By Michael D. Clark
The Cincinnati Enquirer
MONROE - City leaders are trying to turn public outcry into involvement by forming a citizens committee to help solve Monroe's financial mess.
More than 120 residents attended the council meeting Tuesday night, with many angry about recent revelations that Monroe's finances have been mismanaged and inaccurately reported for years, leaving the city in a deficit and facing layoffs if voters reject a tax increase this fall.
But Monroe Mayor Mike Morris encouraged the overflow crowd to use their energy to help the council come up with ideas to eliminate the city's $5 million fund deficit in the city's annual operating budget of $10.5 million.
Though city officials had reported a $1 million depletion in cash reserves, more recent projections now have the city's cash reserves totaling about $500,000. But the city still faces a $1.2 million deficit in 2004, as well as possible layoffs, cutbacks in city services and the halting of capital improvement projects if no new taxes are levied.
Morris proposed a citizen finance review committee, in which volunteer residents could help city officials find solutions.
"We need to hear more from the public," said Morris, whose idea was quickly accepted by fellow council members and city administrators. "We have a great city, but we're at a crossroads here."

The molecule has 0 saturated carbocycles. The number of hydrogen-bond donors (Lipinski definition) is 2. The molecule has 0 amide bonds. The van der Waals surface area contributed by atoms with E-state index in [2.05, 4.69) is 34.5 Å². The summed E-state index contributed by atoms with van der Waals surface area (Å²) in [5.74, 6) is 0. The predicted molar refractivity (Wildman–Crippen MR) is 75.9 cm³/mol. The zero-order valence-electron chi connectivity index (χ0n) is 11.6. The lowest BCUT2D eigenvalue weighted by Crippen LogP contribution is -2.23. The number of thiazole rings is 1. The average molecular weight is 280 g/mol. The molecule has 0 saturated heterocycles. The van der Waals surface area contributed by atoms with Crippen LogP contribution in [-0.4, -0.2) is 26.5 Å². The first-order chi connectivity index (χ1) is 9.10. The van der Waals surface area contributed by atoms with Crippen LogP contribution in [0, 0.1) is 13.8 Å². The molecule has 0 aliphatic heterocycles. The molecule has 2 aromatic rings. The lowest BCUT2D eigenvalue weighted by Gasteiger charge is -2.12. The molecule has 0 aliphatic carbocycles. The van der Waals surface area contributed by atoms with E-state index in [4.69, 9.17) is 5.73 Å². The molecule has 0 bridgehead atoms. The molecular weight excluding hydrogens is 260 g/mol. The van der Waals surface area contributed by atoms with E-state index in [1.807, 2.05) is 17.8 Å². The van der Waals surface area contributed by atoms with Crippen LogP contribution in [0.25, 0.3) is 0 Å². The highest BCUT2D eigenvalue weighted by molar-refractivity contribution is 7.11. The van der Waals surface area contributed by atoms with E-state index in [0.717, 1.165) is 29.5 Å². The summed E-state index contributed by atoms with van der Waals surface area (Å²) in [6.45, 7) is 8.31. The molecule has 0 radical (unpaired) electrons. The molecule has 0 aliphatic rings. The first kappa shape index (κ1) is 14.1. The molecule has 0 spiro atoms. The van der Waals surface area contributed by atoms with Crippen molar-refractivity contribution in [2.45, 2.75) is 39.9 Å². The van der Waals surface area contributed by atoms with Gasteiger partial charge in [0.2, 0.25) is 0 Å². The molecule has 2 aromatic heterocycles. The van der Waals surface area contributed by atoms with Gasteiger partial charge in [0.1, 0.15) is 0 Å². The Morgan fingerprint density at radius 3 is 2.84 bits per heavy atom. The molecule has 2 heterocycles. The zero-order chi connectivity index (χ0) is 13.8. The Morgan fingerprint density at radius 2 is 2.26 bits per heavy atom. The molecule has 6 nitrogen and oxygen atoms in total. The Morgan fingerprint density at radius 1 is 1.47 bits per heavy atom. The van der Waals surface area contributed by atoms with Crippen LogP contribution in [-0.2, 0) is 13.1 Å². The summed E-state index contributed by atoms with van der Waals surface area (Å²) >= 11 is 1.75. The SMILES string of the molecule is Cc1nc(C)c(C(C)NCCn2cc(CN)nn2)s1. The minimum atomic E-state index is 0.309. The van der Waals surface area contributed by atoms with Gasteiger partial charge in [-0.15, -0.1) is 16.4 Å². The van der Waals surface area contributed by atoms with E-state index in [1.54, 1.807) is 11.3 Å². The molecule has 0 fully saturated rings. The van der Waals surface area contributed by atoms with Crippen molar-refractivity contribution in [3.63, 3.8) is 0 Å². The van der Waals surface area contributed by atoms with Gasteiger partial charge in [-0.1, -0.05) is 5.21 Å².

Council was leaning toward either a 4.84-mill property tax increase, which would cost the owner of a $150,000 home an additional $222 annually, or increasing the city's income tax from 1.0 to 1.5 percent. But the complaints voiced to council now have Morris saying "there may be a combination of alternatives" that may include a tax issue and cuts in city personnel and services.
City officials have blamed financial mismanagement by two former Monroe officials, City Manager Donald Whitman and Finance Director David Collins, both of whom were forced to resign this year.
Whitman has made limited public comments since his firing, but said he relied on Collins to provide accurate budget information. Collins has not responded to requests for comment.
City Council will consider a new tax issue at its July 8 meeting and is expected to vote on any tax issue no later than its Aug. 19 meeting, just before the state deadline of Aug. 21, for putting tax issues on the November ballot.
Acting City Manager William Brock said getting more of Monroe's residential base involved would be helpful.
"It could be a positive step for us to have another voice and receive firsthand input from people who want to contribute," said Brock.
Monroe residents interested in volunteering for the committee can call city hall at 539-7374, press "0" and ask for William Brock.
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